The Pensions Regulator has issued a follow-up statement to the one it issued last autumn on scheme funding in the current economic climate. The statement as reported in the press appeared to give grounds for serious concerns. What did the regulator actually say and what does it mean for employers and trustees?
What the regulator actually said
The regulator emphasised the continuing common interest of trustees and employers in maintaining the long-term financial strength of the sponsoring company. In some cases in the current climate this could require previously agreed recovery plans to be re-considered.
The regulator is keen to emphasise its flexibility on a 'case-by-case' basis by assuring trustees and employers that it will continue to apply the system's flexibilities pragmatically "looking for outcomes in the best interests of the scheme and sponsor". It wants trustees and employers to understand reasonable affordability in the contexts of temporary impact (such as the consequences for a sponsor's cashflow resulting from the economic cycle) and longer-term changes affecting the employer's strength, recognising that this will often be a difficult judgment call.
Where the impact is short term, the regulator suggests that back-end loading the recovery plan might be the best approach. On the other hand, where a fresh valuation reveals a much larger deficit it may be that a longer recovery plan would be appropriate, perhaps with alternative security (such as contingent assets) being put in place at the same time.
The regulator's comment that "..the pension recovery plan should not suffer, for example, in order to enable companies to continue paying dividends to shareholders.." has excited press comment. The regulator goes on to note, however, that the maintenance of dividend payments with an altered recovery plan could be justified in "exceptional circumstances".
So what does this mean?
Employers and trustees can take away the following from the regulator's statement:
- The regulator's statement does not ban employers from paying dividends (at whatever level) where this might prejudice the recovery plan.
- Employers cannot, however, assume that dividends can be maintained (at whatever level) simply at the expense of the pension scheme.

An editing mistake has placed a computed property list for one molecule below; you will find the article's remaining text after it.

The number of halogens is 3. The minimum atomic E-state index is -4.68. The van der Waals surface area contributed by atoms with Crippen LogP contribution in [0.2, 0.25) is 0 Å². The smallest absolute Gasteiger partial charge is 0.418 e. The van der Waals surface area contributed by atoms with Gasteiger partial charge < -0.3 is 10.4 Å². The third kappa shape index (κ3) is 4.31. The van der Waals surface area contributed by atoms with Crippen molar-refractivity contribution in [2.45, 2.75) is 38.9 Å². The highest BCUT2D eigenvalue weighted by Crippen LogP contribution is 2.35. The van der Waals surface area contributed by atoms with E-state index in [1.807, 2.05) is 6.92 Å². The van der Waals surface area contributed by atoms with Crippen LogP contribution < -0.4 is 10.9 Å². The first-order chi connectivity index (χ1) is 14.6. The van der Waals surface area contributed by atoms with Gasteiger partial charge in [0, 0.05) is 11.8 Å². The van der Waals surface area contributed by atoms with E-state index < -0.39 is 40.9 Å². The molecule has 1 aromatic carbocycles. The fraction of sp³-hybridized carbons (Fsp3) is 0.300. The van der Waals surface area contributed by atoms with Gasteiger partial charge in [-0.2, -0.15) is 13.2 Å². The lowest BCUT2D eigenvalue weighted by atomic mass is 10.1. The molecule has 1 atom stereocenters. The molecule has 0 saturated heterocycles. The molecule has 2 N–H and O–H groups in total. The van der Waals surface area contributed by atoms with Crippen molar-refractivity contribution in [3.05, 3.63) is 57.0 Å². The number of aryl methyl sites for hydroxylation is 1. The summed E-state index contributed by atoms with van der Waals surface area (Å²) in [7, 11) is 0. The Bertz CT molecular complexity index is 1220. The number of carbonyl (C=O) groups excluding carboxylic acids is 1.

- Unsecured creditors would not normally expect payment of debts due to them to be put on hold or re-scheduled to enable dividends to be paid out to shareholders. The regulator's reference to "exceptional circumstances" being required to justify payments of dividends to shareholders while payments to the pension scheme are reduced or re-scheduled needs to be understood in that context. Just because it is a longer-term liability, it cannot be assumed that the pension debt can be pushed to the back of the payment queue where cash is in short supply.
- It has been, and will remain, possible to renegotiate recovery plans and maintain a dividend policy where that is consistent with the long-term prosperity of the employer and is not simply at the expense of the pension scheme. Such a strategy would need to achieve an appropriate balance between the competing interests of all the relevant stakeholders in the company's business.
- Trustees should expect full engagement from the employer in order to understand why a particular approach to affordability issues is justified (for example, where dividends are maintained – or any other action is taken - but pension contributions are, in effect, cut). If recovery plans are going to be re-opened on the grounds of reasonable affordability then the regulator will also want to see concrete evidence that it is a genuine factor.
- Trustees will also want to ensure that the employer is committed to seeing that the scheme will benefit promptly from future improvements in market conditions and the company's fortunes.